Bangladesh Overwhelmed in Monitoring of Factories, Minister SaysAdi Narayan
Bangladesh’s government lacks the staff and the resources to oversee the country’s textile industry, which has grown at a pace that exceeded expectations, a government official said.
Fresh inspections are being carried out in all of the nation’s nearly 5,000 apparel and textile factories to ensure they have sufficient safety and fire-protection equipment, commerce minister Ghulam Muhammed Quader said yesterday.
The minister’s comments came after a blaze on Jan. 26 killed seven people. It was the second major fire at a clothing factory in two months and prompted labor groups to renew calls for better conditions at garment-making units supplying the world’s biggest brands. More than 100 people were killed on Nov. 24 at a plant producing clothes for companies including Wal-Mart Stores Inc.
“The ready-made garments industry grew in Bangladesh all of a sudden, at a very high pace.” Quader told reporters in New Delhi. “The industry grew out of proportion compared to our facilities or our controlling capacities.”
Surging wages and inflation in China, the largest apparel supplier, have prompted global retailers to shift production to Bangladesh. In response, an $18 billion manufacturing industry has sprung up, marred by factories in buildings with poor electrical wiring, an insufficient number of exits and little fire-fighting equipment.
More than 700 garment workers have died since 2005 in Bangladesh, according to the International Labor Rights Forum, a Washington-based advocacy group.
Labor rights activists are urging the industry to help pay for safety upgrades at about 4,500 Bangladesh factories. Doing so would amount to 10 cents per garment, or $3 billion over five years, according to an analysis by the Worker Rights Consortium, a Washington-based monitoring group.
Bangladesh is attractive to apparel makers because its factories produce high-quality products at a low price, and it’s the government’s responsibility to ensure workers are adequately protected, Quader said. There is also more that the apparel-makers can do to ensure better standards, he said.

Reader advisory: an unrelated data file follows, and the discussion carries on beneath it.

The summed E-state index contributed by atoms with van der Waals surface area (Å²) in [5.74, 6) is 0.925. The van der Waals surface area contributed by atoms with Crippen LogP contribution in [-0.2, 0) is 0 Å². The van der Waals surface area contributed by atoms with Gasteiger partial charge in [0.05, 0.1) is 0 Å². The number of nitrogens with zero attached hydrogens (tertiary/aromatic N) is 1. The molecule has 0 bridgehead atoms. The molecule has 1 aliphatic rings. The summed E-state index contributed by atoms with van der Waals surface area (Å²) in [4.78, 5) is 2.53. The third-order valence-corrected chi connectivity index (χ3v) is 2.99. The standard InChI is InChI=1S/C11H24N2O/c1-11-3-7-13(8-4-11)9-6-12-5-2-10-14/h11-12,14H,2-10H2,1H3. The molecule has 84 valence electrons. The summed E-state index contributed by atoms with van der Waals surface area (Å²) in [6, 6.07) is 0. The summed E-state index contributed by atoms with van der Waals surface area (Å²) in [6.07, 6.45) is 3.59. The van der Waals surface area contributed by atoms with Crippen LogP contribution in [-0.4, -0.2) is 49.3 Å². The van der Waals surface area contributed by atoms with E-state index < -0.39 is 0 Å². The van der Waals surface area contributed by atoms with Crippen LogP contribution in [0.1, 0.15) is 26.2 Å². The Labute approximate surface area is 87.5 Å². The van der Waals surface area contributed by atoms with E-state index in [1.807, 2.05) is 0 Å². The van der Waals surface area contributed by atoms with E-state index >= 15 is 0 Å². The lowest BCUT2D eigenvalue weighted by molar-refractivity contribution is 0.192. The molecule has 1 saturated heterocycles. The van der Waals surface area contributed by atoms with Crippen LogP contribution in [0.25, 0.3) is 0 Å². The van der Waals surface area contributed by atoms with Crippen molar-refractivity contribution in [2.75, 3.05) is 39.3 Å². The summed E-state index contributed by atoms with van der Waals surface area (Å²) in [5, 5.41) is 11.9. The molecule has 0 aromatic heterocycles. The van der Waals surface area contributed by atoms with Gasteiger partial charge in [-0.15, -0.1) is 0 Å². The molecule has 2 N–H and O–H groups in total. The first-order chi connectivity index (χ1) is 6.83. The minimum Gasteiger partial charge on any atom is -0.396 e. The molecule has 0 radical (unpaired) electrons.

“If they can allow some sort of margin for the improvement of the working conditions and some other things, maybe that can help us,” he said. “The branding of Bangladesh as a country which doesn’t look after the interest of the workers or the safety of the workers, is not acceptable to us.”
Garments from brands belonging to Inditex SA, the world’s largest clothing retailer, were found in the wreckage of the Jan. 26 blaze, the Institute for Global Labor and Human Rights said on its website. Inditex has stopped doing business with Spanish supplier Wonnover and its Bangladeshi subcontractor Centex as a precautionary measure, Inditex spokesman Jesus Echevarria said in a telephone interview.
Bangladesh is working with U.S. authorities to continue a program that grants duty-free status to selected products including tobacco, sports goods and kitchen utensils, Quader said. The U.S. Generalized System of Preferences is a program provides preferential entry for as many as 5,000 products from 127 countries, according to the U.S. Trade Representative’s website. The south Asian nation may be dropped from this list for not doing enough to address working conditions, the Wall Street Journal reported Jan. 21.